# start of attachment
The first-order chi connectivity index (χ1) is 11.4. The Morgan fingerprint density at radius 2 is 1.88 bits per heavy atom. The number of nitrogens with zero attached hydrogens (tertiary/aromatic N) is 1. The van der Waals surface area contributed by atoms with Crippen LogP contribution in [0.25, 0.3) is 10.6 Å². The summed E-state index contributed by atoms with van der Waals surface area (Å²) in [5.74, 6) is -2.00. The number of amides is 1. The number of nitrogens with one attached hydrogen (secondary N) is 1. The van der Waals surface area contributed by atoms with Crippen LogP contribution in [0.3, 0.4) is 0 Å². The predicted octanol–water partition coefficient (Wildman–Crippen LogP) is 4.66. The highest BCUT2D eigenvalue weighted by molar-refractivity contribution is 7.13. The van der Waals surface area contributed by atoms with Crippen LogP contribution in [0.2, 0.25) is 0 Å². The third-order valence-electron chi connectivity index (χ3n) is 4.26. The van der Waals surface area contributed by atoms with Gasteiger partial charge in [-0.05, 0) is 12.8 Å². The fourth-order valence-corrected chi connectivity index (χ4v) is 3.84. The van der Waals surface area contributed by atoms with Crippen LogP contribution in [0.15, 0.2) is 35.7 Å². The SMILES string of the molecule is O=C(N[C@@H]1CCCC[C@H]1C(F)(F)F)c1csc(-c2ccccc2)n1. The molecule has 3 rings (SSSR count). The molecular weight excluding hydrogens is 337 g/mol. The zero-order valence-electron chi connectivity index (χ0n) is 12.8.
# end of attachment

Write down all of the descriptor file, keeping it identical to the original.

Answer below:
The first-order chi connectivity index (χ1) is 11.4. The Morgan fingerprint density at radius 2 is 1.88 bits per heavy atom. The number of nitrogens with zero attached hydrogens (tertiary/aromatic N) is 1. The van der Waals surface area contributed by atoms with Crippen LogP contribution in [0.25, 0.3) is 10.6 Å². The summed E-state index contributed by atoms with van der Waals surface area (Å²) in [5.74, 6) is -2.00. The number of amides is 1. The number of nitrogens with one attached hydrogen (secondary N) is 1. The van der Waals surface area contributed by atoms with Crippen LogP contribution in [0.3, 0.4) is 0 Å². The predicted octanol–water partition coefficient (Wildman–Crippen LogP) is 4.66. The highest BCUT2D eigenvalue weighted by molar-refractivity contribution is 7.13. The van der Waals surface area contributed by atoms with Crippen LogP contribution in [0.2, 0.25) is 0 Å². The third-order valence-electron chi connectivity index (χ3n) is 4.26. The van der Waals surface area contributed by atoms with Gasteiger partial charge in [-0.05, 0) is 12.8 Å². The fourth-order valence-corrected chi connectivity index (χ4v) is 3.84. The van der Waals surface area contributed by atoms with Crippen LogP contribution in [0.15, 0.2) is 35.7 Å². The SMILES string of the molecule is O=C(N[C@@H]1CCCC[C@H]1C(F)(F)F)c1csc(-c2ccccc2)n1. The molecule has 3 rings (SSSR count). The molecular weight excluding hydrogens is 337 g/mol. The zero-order valence-electron chi connectivity index (χ0n) is 12.8.